Denis Villeneuve Didn’t Want ‘Dune’ to Look Too Much Like ‘Star Wars’ (Video)

TIFF ’21: “To find our own identity and bring something that we are hoping is fresh and new for the audience, it was a fun challenge,” director says

Denis Villeneuve said that in bringing Frank Herbert’s “Dune” to the screen, he was focused on not making it his own vision but Herbert’s. But there’s one other big movie that got in the way of that vision: “Star Wars.”

“The main…I will not say ‘enemy,’ was ‘Star Wars,’” Villeneuve told TheWrap’s Steve Pond at the Toronto International Film Festival. “It’s well known that ‘Star Wars’ has been deeply inspired by ‘Dune,’ and here we are, making a ‘Dune’ movie, and we are ‘Star Wars’ kids. To find our own identity and bring something that we are hoping is fresh and new for the audience, it was a fun challenge.”

Thankfully, Villeneuve’s “Dune” treats Herbert’s book like “The Bible,” adhering attentively to the visual cues and details Herbert wrote throughout the novel. And he worked closely with just a single storyboard artist and concept artist in defining the rich, sweeping and imposing visual language of the world and particularly the desert planet Arrakis.

Though Villeneuve says his film is intended to be accessible enough that people who are unfamiliar with the novel will appreciate the story, he considers himself a mega fan of the book and tried to make it exactly as he and so many others envisioned the world as teenagers.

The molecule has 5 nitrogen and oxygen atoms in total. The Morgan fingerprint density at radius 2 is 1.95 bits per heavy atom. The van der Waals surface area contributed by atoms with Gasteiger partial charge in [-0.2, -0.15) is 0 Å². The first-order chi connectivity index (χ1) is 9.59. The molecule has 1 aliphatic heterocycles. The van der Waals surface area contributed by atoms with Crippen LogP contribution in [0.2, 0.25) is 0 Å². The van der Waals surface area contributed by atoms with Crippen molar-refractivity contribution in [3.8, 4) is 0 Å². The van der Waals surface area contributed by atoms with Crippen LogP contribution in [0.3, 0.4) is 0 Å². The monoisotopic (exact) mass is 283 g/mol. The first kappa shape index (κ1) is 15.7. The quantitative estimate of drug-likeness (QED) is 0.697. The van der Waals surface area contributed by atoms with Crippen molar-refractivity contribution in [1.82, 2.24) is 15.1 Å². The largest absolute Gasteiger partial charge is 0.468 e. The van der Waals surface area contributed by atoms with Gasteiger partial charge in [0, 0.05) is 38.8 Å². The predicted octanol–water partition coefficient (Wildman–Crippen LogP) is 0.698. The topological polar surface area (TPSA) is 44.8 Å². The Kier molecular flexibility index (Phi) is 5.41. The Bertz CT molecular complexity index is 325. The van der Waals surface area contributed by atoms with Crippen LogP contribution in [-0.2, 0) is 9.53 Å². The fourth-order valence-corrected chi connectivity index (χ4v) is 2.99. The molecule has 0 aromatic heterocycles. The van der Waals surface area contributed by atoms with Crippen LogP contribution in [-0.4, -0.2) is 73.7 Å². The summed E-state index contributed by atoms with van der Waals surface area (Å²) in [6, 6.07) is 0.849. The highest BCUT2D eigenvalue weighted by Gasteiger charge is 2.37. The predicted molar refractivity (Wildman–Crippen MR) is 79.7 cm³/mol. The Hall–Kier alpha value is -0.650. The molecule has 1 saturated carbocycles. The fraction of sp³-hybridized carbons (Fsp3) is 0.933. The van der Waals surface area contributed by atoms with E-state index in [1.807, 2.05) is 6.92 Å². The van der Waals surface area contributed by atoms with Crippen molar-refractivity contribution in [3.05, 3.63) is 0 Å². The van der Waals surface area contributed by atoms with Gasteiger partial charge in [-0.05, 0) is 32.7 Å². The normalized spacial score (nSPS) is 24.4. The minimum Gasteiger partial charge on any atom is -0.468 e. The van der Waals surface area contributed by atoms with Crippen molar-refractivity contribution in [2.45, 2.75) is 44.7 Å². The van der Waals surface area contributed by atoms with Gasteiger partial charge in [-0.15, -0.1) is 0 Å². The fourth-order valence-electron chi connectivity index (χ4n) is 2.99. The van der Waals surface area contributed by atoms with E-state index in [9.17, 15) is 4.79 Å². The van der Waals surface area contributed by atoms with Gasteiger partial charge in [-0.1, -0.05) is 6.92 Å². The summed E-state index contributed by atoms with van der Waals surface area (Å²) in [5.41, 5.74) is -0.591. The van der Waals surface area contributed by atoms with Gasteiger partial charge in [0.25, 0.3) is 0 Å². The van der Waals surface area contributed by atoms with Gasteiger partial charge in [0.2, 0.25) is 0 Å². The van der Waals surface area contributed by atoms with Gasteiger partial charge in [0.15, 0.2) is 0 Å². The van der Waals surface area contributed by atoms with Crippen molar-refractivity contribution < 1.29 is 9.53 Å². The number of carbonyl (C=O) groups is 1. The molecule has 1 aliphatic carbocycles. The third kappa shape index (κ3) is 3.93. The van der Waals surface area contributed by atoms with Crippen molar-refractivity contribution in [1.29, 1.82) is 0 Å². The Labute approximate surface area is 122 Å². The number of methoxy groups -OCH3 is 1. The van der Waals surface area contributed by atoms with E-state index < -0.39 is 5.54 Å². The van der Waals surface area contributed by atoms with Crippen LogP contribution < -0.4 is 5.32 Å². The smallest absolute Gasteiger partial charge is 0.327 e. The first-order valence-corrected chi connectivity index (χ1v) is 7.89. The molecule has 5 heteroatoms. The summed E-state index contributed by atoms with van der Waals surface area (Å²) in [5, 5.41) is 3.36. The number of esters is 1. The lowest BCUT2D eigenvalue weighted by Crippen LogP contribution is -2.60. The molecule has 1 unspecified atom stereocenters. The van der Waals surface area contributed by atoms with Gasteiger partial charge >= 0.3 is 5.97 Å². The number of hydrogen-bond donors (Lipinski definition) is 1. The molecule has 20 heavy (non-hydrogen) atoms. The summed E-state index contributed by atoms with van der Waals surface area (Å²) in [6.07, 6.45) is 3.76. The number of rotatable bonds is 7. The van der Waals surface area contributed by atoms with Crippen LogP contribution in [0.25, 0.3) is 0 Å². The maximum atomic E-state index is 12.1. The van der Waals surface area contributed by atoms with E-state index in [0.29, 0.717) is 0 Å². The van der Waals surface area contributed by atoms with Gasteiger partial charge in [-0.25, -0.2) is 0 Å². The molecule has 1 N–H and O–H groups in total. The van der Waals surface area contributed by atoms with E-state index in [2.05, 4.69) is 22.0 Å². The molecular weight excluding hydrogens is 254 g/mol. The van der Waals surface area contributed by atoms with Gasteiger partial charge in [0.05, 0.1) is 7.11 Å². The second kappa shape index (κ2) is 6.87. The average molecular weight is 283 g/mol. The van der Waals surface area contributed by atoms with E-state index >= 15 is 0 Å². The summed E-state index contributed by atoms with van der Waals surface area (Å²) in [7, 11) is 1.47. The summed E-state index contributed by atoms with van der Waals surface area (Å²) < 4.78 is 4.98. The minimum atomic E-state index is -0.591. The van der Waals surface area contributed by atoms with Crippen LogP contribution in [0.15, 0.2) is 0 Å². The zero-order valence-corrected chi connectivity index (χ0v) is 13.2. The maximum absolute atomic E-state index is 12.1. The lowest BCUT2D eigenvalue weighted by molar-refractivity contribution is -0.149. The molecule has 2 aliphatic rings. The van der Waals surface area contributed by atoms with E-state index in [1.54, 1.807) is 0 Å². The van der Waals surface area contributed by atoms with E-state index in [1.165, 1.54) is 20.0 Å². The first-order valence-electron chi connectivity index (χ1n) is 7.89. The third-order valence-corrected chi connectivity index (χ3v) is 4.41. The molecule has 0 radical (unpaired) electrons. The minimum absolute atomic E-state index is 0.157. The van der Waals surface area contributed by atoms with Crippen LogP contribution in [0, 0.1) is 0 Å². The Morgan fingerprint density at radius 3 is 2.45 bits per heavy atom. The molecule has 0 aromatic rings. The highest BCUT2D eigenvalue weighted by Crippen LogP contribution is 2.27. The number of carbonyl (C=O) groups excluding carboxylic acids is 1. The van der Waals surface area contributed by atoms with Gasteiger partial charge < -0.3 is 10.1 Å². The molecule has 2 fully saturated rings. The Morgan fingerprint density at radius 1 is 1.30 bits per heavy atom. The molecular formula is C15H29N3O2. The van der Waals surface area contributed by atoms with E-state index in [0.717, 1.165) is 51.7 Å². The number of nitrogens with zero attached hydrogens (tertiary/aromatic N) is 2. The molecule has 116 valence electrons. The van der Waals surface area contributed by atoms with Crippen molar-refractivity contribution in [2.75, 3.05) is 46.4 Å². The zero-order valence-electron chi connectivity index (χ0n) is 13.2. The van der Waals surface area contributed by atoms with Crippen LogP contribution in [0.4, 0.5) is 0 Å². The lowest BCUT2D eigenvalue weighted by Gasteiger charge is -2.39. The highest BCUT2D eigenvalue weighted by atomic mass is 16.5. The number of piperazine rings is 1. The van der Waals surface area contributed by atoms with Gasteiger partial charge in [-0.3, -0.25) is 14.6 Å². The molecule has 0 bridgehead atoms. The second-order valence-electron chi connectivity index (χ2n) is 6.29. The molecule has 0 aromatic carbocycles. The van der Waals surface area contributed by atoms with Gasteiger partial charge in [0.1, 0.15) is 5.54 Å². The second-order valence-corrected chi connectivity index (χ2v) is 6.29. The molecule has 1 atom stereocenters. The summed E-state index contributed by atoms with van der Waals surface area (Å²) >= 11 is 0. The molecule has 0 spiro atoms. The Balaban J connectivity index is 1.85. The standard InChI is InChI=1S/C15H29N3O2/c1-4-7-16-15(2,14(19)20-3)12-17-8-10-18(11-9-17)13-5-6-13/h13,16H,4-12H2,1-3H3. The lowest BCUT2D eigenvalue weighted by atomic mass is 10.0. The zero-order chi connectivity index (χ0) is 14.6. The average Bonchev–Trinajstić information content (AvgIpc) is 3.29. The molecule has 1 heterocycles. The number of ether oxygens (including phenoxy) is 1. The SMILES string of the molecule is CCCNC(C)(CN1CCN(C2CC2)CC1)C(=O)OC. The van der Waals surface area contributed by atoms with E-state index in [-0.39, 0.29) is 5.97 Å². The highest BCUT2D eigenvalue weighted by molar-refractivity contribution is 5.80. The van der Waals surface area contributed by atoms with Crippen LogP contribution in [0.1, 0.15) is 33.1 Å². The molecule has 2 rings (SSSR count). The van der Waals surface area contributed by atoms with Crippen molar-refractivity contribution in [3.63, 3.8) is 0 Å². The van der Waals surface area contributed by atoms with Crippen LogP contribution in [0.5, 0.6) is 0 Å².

“I had such powerful source material. All the detail made by Frank Herbert is so rich and precise, the dream was the people who loved the book will feel we put a camera in their mind and brought back images that will feel like what they imagined when they read the book,” he said. “I went back to those old dreams and I worked alone with my storyboard artist to figure out what would be the visual language of the movie.”

Villeneuve says that “Dune” has been his “Holy Grail” for several years since becoming a filmmaker. Starting from the French-language “Incendies” and moving through “Prisoners,” “Sicario,” “Arrival” and finally “Blade Runner 2049,” his movies have gotten larger and more technically ambitious. But he admits he’s a “slow learner” and would’ve never been able to make “Dune” years ago without having the tools he has now.

Still, he’s not positive he wholly fulfilled that vision he originally had when he first picked up the book, and he’s still hopeful for the chance to make “Dune Part Two” and complete that vision, but he believes he got pretty darn close.

“At the end of the day, I made this movie for myself. To please a part of myself that wanted it to exist and express myself for decades. The big challenge was to not disappoint myself. Me being a hardcore ‘Dune’ fan. I will say that when I look at the final movie now, there’s moments where I feel that I got pretty close to the old dream. And that brings enormous joy inside me,” he said. “I will not say the movie is perfectly what the dream was. That would be a lie, and it means I have space to evolve. I learned so much doing this movie, but if there’s ever a Dune Part 2 I will need to be better frankly.”

“Dune” is playing at the Toronto International Film Festival and will open in theaters on October 22. Watch the full interview with Denis Villeneuve above.